Back when the Dewey Decimal system was the ruler of all search engines, and I was in High School, I was pretty naive about a lot of things.  None the least, the opposite gender...  Now, I liked girls in high school.  It was fun to have them around.  They provided me and my friends with lots of good laughs and hilarious moments of showing off and doing stupid things we thought would make us look cool.  Some of my best friends in high school were girls.  There were almost always some around in our group and meeting new ones at sporting events or cruising the 'vard' in Ogden was always a good time.  I often had crushes on girls and even did what could be called dating a few times.  But when it comes down to things that really mattered to me back then, females were pretty low on the list.  My male friends, all of whom are still my best friends today, took priority number one.  It was always bros before hos for me.  Some of these bros still don't know just how devoted I was to this (you're welcome fellas).  But things like soccer and swim practice, skiing, mtn. biking, winning N64 Goldeneye tournaments, and general teenage tomfoolery all came in as more important to me than girls.  So on the rare occasion that I was interested in a girl, it would all come to a unceremonious halt if interactions with her interfered with the aforementioned activities. And completely unbeknownst to me at the time, this caused a lot of young, teenage, feminine heartache.  Most of which I was utterly and completely oblivious to, until...

Many years later, and several years ago, I was cleaning out the belongings I had left at my parents house and came across that big Tupperware box full of old yearbooks, artwork, trophies, and other useless stuff I will never throw away.  In this box was a shoe box.  In that box was an inexplicable amount of...notes from girls.  The shear amount of them was the first jog to my memory, since I have zero recollection of receiving notes of this kind, let alone keeping them all.  But the bigger shock was the content of these notes.  As I sat down and began to unfold the pieces of paper that could only have been folded by ancient Japanese Origami masters, I was completely dumbfounded by the content.  I remember almost every girl that had so ornately drawn their names at the end of each note, complete with heart dotted i's and lipgloss lip marks, but I have absolutely no recollection of having ever read the contents therein.  It was as if I was reading them each for the very first time, which I can't deny might actually be the case (what else would explain how they were still folded up?!).  In fact, most of the memories I had of my relationships with these young ladies were apparently very far off the true mark.  Girls I thought were just my friends, wanted way more than that, and then wanted nothing to do with me.  Girls that I thought despised me, were in fact smitten by my charm and developing virility.  And in the most extreme cases, girls that I barely knew, were expressing their undying devotion and eternal love for me.  I mean, the passion and strongly worded obviousness of some of these notes should have left some sort of mark in my memory.  I can't comprehend how I could have been so oblivious to the things these girls were saying to me, girls that often, I was hanging out with on a regular basis.  My point is, that I got all these notes from girls in junior high and high school and it seems that I could not have cared any less.  I either didn't care enough to remember any of this drama, or I didn't care enough to even open and read them.  I did care enough however to put them all in a dusty shoe box, so there is that ladies!  I take peace in knowing that all of those girls, have managed to somehow overcome the grief and sorrow I caused them, and moved on with their lives.  They've gotten married and started families, I am still friends with several of them (well, facebook friends anyway).  The irony here, is that I doubt they actually remember any of that, and here I am, reminiscing on what could have been, if only I wasn't a block-headed teenager. (and also texting isn't nearly as cool as getting a note)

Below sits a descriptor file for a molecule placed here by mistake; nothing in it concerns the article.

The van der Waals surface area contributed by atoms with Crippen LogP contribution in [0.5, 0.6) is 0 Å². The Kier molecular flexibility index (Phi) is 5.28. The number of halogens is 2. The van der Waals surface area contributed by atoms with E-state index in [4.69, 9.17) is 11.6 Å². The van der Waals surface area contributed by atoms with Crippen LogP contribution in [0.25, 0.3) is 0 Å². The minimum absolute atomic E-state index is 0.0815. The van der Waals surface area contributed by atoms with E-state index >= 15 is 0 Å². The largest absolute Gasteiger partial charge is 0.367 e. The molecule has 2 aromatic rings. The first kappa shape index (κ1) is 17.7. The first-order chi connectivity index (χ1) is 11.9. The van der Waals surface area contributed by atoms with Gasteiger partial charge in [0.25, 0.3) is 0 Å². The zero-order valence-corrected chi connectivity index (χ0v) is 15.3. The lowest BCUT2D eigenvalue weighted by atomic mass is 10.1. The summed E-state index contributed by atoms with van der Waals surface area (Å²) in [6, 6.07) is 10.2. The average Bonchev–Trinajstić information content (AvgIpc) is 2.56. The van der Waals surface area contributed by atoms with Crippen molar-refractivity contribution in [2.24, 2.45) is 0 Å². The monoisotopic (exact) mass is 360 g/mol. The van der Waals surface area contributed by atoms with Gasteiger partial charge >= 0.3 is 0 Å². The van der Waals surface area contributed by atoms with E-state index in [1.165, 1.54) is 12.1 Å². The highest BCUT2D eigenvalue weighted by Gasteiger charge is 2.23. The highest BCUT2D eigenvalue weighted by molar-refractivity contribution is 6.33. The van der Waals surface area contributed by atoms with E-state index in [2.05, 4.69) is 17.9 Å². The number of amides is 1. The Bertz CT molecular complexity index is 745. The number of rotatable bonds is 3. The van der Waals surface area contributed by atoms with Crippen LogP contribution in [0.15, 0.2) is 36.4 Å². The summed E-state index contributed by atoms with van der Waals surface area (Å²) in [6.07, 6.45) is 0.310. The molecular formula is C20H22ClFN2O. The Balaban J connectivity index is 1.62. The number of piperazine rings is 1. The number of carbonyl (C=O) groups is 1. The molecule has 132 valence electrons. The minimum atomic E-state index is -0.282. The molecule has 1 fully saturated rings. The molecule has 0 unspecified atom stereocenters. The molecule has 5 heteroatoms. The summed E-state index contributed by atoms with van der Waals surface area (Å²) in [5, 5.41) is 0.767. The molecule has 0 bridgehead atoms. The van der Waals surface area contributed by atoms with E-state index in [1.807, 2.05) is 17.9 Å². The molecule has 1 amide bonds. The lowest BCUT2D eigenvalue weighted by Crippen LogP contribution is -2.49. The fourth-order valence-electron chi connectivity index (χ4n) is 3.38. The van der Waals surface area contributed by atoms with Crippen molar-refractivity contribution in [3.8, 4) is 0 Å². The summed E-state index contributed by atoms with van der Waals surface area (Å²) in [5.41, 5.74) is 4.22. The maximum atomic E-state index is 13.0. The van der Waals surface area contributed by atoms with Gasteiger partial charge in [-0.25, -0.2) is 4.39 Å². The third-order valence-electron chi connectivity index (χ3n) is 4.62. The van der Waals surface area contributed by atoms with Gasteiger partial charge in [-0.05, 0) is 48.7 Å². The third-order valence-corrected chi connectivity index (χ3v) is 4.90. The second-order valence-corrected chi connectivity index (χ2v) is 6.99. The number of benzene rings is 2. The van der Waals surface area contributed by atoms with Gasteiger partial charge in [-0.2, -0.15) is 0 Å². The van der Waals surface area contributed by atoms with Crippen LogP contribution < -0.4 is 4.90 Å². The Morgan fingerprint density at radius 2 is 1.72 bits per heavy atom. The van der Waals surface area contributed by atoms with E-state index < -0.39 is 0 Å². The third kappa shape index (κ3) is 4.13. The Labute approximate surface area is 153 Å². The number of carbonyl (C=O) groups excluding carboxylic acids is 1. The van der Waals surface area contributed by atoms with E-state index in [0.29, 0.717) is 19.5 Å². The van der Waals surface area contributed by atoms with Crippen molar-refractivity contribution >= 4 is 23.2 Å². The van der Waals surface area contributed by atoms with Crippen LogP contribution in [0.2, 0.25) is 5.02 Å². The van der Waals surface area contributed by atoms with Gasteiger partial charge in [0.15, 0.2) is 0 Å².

I haven't even mentioned the saddest part of this story yet though.  And this is why I am writing about it now.  Just a few weeks ago, I came across a slightly less dusty box, again at my parents house, which held very similar items.  Most of the contents in this box was postage.  Old birthday cards from passed on Grandparents, Christmas cards, wedding announcements, letters from family and friends from my times living away from home and from people who were away from me.  Most of this was pretty standard, and I actually had memories of.  But every so often I would pull from the box a letter from a girl.  Most of this stuff was from while I was serving my LDS mission in Bulgaria and the years afterwards when I was in college.  And again, just like the cheesy notes from high school, it was like I was reading these things for the first time.  The hints being dropped, and the fishing questions being asked were so obvious to me now, that I am flabbergasted as to why I was too thick to pick up on them then.  It's no secret that even as an 'adult' in college, I was still pretty dang naive about the ways of the woman.  I even had a part time flirting coach who, on multiple occasions, had to point out to me what was actually going on with my interactions with the confounding females.  Thanks Christie.  I should have had you read these letters with me, you know, to help translate.  But it seems that once again, I had missed several opportunities to begin, or continue relationships that obviously weren't very high on my priority list at the time.  Even in that pre-menacing time when my LDS culture deemed me ripe for the marital bandwagon.